What simple thing can you do to lessen your impact on the environment?

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Re: What simple thing can you do to lessen your impact on the environment?

Post by Alan Phipps » Tue, 13. Aug 19, 14:10

Surely the real benefit of a thread like this would be when people post something simple and practical that they do and then somebody else thinks, 'I didn't know we could do that' or 'I hadn't thought of that' or 'I could easily do that too.' Examples could be carrying an acceptable reusable coffee cup into participating coffee outlets, taking reusable bags when shopping, buying low packaging refills rather than new spray bottles, etc.

Giving up the car type of lifestyle change doesn't strike me as quite in that category (although I may applaud those who make those sort of choices). That said, the little things really do add up significantly over time and with larger numbers participating.
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Re: What simple thing can you do to lessen your impact on the environment?

Post by Observe » Tue, 13. Aug 19, 15:56

Trouble is, it is already too late. Strong international cooperation involving severe and drastic steps was necessary years ago. That didn't happen and given Brexit and other nationalist movements, the chances of any effective action is vanishingly small. This is a global problem. No single nation can solve it.

Even now, we have people who think it's OK to eat meat, fly and drive all over the place and transport products by land and sea to the point of absurdity. Excessive consumption is the rule of the day.

We hear a lot about the need for endless economic growth. Usually that translates into destruction of the environment, extinction of species and eventually the demise of human civilization. A completely new approach to economics is needed. The existing profit based system is designed to destroy us.

The only thing we can do at this late stage, is stop having children and climb to higher ground. The collective will to make a difference is simply not present.

Live simply so others may simply live. Every comfort we derive from our modern lifestyle, will result in suffering for all the inhabitants of our planet, now and in the future.

I admit, I do get pissed off when I hear people talk about the little things they can do to help - while continuing to persist in the worst behaviors as if those don't matter.

The common mantra seems to be: let's not do the right thing, because it's too damn hard. Instead, let's pretend that half measures can win the day.

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Re: What simple thing can you do to lessen your impact on the environment?

Post by Alan Phipps » Tue, 13. Aug 19, 21:04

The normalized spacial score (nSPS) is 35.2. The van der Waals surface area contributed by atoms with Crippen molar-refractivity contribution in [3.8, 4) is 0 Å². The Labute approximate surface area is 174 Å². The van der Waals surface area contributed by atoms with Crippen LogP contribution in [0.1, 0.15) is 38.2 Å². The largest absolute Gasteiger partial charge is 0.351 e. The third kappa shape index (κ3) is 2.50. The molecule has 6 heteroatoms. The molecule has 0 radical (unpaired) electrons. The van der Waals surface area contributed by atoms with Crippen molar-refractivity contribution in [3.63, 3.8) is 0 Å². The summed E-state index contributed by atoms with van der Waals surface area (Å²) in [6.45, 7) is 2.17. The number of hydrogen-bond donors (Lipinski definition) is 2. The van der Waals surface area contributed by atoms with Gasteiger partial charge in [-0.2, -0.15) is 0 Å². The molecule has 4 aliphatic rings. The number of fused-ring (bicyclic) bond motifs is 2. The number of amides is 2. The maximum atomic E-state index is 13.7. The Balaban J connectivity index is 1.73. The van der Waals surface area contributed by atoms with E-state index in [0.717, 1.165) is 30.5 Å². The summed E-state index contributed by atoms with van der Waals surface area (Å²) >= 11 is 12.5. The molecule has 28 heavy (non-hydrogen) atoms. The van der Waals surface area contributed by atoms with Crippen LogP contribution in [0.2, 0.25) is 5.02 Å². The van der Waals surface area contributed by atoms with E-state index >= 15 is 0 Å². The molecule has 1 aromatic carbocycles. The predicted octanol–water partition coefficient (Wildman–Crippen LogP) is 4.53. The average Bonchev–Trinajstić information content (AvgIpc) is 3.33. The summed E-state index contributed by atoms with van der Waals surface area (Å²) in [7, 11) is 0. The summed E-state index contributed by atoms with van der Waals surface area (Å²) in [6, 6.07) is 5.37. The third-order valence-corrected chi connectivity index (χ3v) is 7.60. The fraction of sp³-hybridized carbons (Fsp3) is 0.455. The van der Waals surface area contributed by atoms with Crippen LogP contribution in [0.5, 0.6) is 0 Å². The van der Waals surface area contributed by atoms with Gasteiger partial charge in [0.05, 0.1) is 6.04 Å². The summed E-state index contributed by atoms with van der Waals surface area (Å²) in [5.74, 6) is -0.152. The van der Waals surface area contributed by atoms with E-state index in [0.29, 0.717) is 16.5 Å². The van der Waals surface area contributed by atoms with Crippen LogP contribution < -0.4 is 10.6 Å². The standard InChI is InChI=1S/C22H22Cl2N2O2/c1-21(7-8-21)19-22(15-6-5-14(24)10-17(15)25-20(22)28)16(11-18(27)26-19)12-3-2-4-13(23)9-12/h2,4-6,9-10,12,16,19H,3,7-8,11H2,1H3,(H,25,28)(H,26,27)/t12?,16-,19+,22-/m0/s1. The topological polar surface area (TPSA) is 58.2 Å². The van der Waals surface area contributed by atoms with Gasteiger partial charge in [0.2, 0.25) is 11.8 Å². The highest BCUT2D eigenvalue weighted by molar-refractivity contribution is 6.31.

Well that is rather more a topic for a different thread than this one, IMO.

Keeping a typical/normal/average (whatever) lifestyle but doing the little things you can to help seems much better to me than keeping that lifestyle and not doing them because they might appear to some to be futile/insignificant. At least we see car manufacture gradually moving away from reliance on fossil fuel now, whether they jumped or were pushed. Now we have to make it affordable and get the car consumers onboard, so to speak.

(As an aside, this is the first time I have seen Brexit being partly blamed for a global issue! :D OK, I'll consider myself warned for going off topic.)
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Re: What simple thing can you do to lessen your impact on the environment?

Post by red assassin » Wed, 14. Aug 19, 00:36

Chips wrote:
Tue, 13. Aug 19, 13:24
Taking it literally too parallel. Perhaps choosing Fair Trade would have been better. The actions of a few gained traction - no Governments whatsoever involved. From there, companies and corporations got involved keen to bolster their corporate social responsibilities (but also slyly it ensured supply continuity and quality eventually too). Has it had an impact upon farmers and communities around the world? Demonstrably yes. But it was the actions of individuals that collectively resulted in a shift - and no Government law changes were required. If you waited for legislation, which funnily enough would almost certainly not happen due to it involving an entire supply chain across countries and continents, it'd have never happened. People do not need Governments to force changes, they can do it themselves - and sometimes more efficiently (no endless bureaucracy that pro-actively delays and holds things up - as i mentioned with lobbyists who have self interests in preventing action).